Another very important one is to use the best anise you can get, NOT “orujo” (“scratches” the troat). Look for the sweeter and softer one.
      I prefer cinnamon much more than vanilla, without doubt.

      … knowledge of a home producer… ;-))

      enjoy

      • http://www.catavino.net Gabriella

        Javi, Thanks so much for sharing your knowledge with us first hand! We really appreciate it!

  • Dr. Debs

    Thanks for the introduction to this historic wine–I had no idea it was still made and know it only from people talking about it (in the 16th century, mind you!) and its medicinal properties. How cool that people STILL make it at home. It reminds me of Sicilians who make Limoncello at home. I've never tried this, but this story makes me tempted to try some home-made liqueurs this summer.

  • Gabriella

    Our pleasure Dr. Debs! It's a delicious drink and I highly recommend people to seek it out, or if they feel so inclined, go ahead and make a batch at home ;-)

  • allaboutalavesa

    Thanks so much for this article!!! I have been addicited to patxaran ever since I was fortunate to visit San Sebastian for the first time in the winter of '98. I believe it was the brand "La Navarra" and our Basque friend ordered it without asking if we had tried it before or even liked it. Needless to say, after a night of walking around the old town eating pinxtos all night, it was the perfect digestif after a hard days work of eating! The best patxaran I have found is at the Hotel Villa Laguardia, just down the hill from the walled city of Laguardia. It is there house patxaran, but I never did find out the brand or who was making it for them. If anyone has info on this I would greatly appreciate it. Salud!

  • http://goodwineunder20.blogspot.com Dr. Debs

    Thanks for the introduction to this historic wine–I had no idea it was still made and know it only from people talking about it (in the 16th century, mind you!) and its medicinal properties. How cool that people STILL make it at home. It reminds me of Sicilians who make Limoncello at home. I’ve never tried this, but this story makes me tempted to try some home-made liqueurs this summer.

  • http://www.catavino.net Gabriella

    Our pleasure Dr. Debs! It’s a delicious drink and I highly recommend people to seek it out, or if they feel so inclined, go ahead and make a batch at home ;-)

  • http://www.prgrisley.com allaboutalavesa

    Thanks so much for this article!!! I have been addicited to patxaran ever since I was fortunate to visit San Sebastian for the first time in the winter of ’98. I believe it was the brand “La Navarra” and our Basque friend ordered it without asking if we had tried it before or even liked it. Needless to say, after a night of walking around the old town eating pinxtos all night, it was the perfect digestif after a hard days work of eating! The best patxaran I have found is at the Hotel Villa Laguardia, just down the hill from the walled city of Laguardia. It is there house patxaran, but I never did find out the brand or who was making it for them. If anyone has info on this I would greatly appreciate it. Salud!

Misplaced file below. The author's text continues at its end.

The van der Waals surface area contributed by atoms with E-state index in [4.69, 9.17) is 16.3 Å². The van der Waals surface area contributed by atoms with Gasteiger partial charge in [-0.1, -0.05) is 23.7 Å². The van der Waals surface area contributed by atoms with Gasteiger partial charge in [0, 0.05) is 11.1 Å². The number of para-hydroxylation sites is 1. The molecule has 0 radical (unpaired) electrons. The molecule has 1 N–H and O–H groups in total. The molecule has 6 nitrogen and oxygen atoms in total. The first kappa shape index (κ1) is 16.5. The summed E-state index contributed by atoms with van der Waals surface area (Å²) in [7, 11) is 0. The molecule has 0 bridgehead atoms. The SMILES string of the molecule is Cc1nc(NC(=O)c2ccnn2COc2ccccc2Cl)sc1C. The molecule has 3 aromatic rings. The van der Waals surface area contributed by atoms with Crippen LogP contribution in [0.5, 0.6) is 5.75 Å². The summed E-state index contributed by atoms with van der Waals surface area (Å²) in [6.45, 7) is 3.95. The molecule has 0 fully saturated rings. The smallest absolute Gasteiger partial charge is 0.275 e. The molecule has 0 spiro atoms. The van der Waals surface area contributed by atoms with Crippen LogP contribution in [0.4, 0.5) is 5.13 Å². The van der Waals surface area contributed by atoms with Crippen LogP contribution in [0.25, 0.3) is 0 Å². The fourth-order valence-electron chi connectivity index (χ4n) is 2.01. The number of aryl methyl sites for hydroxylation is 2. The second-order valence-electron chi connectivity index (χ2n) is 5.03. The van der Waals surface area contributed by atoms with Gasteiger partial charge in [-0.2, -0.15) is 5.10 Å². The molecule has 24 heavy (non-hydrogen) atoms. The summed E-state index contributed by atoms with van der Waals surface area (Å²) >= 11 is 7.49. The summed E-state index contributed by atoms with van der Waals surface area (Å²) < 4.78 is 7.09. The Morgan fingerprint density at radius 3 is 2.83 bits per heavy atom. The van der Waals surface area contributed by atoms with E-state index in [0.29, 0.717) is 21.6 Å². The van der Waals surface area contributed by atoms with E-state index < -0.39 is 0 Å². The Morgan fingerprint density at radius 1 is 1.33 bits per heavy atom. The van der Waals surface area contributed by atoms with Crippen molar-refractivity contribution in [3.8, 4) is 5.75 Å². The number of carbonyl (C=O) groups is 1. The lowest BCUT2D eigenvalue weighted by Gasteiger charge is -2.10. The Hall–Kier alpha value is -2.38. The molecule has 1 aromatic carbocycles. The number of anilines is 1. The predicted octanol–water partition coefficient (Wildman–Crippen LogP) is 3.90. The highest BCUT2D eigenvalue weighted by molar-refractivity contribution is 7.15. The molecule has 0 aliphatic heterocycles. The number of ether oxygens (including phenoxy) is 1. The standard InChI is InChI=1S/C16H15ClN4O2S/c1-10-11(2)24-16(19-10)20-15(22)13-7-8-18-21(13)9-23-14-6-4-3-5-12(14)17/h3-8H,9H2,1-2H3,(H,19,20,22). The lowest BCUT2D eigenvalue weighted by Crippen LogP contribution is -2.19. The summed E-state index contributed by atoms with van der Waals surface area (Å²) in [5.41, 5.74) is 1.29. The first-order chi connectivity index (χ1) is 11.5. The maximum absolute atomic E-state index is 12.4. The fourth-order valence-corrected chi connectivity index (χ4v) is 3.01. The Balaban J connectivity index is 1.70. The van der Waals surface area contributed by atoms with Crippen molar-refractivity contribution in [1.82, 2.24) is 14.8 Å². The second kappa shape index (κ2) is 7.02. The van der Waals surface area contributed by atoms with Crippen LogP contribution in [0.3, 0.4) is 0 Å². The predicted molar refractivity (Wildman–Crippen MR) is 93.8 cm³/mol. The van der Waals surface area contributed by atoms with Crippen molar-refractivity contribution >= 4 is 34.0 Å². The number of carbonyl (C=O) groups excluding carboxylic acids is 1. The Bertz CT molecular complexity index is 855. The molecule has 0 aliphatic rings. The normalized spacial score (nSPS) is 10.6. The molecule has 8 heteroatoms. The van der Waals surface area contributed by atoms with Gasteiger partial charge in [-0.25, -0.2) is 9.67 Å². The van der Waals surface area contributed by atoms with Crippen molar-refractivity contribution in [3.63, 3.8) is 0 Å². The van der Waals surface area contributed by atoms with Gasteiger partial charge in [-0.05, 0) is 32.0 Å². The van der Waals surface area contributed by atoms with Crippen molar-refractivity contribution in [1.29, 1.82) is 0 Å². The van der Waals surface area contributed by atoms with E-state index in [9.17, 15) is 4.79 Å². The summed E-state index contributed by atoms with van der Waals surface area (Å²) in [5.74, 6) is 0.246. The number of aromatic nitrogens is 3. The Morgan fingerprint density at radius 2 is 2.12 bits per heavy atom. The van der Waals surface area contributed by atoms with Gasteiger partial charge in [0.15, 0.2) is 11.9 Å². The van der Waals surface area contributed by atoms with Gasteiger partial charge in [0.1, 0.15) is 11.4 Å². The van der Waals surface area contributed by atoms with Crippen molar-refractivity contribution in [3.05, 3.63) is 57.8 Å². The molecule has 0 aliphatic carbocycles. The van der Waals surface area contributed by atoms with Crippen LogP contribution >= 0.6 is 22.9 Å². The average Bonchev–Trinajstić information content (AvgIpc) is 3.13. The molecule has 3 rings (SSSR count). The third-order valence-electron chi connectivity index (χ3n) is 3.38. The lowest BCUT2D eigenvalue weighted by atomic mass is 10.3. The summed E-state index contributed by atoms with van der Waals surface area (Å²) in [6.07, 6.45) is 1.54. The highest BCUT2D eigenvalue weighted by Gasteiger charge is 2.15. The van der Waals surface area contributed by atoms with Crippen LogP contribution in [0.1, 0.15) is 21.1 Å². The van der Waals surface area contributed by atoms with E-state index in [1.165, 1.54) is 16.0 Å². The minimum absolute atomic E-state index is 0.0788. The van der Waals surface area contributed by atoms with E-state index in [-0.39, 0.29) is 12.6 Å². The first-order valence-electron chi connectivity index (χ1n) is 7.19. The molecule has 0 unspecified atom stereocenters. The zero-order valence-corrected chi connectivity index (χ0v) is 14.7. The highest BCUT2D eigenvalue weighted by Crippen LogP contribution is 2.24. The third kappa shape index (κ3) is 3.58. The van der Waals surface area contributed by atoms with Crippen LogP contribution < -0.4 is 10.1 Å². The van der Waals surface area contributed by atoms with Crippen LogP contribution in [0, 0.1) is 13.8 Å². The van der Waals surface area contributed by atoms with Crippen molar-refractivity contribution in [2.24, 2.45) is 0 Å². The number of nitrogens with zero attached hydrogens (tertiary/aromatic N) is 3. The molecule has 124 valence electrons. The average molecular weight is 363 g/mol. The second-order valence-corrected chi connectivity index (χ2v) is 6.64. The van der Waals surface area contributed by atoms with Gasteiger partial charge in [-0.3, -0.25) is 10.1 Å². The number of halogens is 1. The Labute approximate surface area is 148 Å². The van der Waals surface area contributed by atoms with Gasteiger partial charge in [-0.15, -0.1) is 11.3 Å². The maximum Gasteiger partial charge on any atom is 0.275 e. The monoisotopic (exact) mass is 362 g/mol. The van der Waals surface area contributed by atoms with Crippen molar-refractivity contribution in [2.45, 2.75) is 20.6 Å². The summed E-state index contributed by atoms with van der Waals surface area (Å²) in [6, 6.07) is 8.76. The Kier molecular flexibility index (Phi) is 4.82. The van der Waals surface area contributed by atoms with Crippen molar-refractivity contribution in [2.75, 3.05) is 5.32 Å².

• http://www.catavino.net Gabriella Opaz

    My pleasure! And because you like Patxaran so much, I put in a call to the Hotel Villa Laguardia, and asked them which Patxaran’s they carry. They told me that they had 5 different patxaran’s 2 of which they personally recommended (**):

    1. Pacharán Ibaya (http://www.ibaya.es/)**
    2. Casero (http://www.saboresdepueblo.com/tienda/producto.asp?idProducto=82)**
    3. Baines (http://www.licoresbaines.com/textos/pacharan1.html)
    4. Sendrinas (no clue where to find info about this liqueur)
    5. La Navarra (http://www.grupolanavarra.com/)

  • RichardA

    I had Patxaran for the first time at the Le Medoc Alavés in the Hotel Villa Laguardia. It was given to us as a complimentary drink with our dessert. I never got the name of it either but do remember it had a very unique flavor.

  • Tim

    Thanks for the introduction to Patxaran. I've never had the opportunity to try it, but it sounds delightful. It's funny how many traditional liqueurs have their roots in medicine. If I can find it in my area, I'll have to try it… for medicinal purposes of course.

  • http://www.passionatefoodie.blogspot.com RichardA

    I had Patxaran for the first time at the Le Medoc Alavés in the Hotel Villa Laguardia. It was given to us as a complimentary drink with our dessert. I never got the name of it either but do remember it had a very unique flavor.

  • http://www.cheapwineratings.com Tim

    Thanks for the introduction to Patxaran. I’ve never had the opportunity to try it, but it sounds delightful. It’s funny how many traditional liqueurs have their roots in medicine. If I can find it in my area, I’ll have to try it… for medicinal purposes of course.

  • Oenophilus

    I've never even heard of this, but your piece makes me want to try to get my hands on it ASAP. Given the relative obscurity, I expect I will have to wait for your recipe so I can try to make my own. !Salud!

  • http://www.oenophilia.wordpress.com Oenophilus

    I’ve never even heard of this, but your piece makes me want to try to get my hands on it ASAP. Given the relative obscurity, I expect I will have to wait for your recipe so I can try to make my own. !Salud!

  • Ane Miren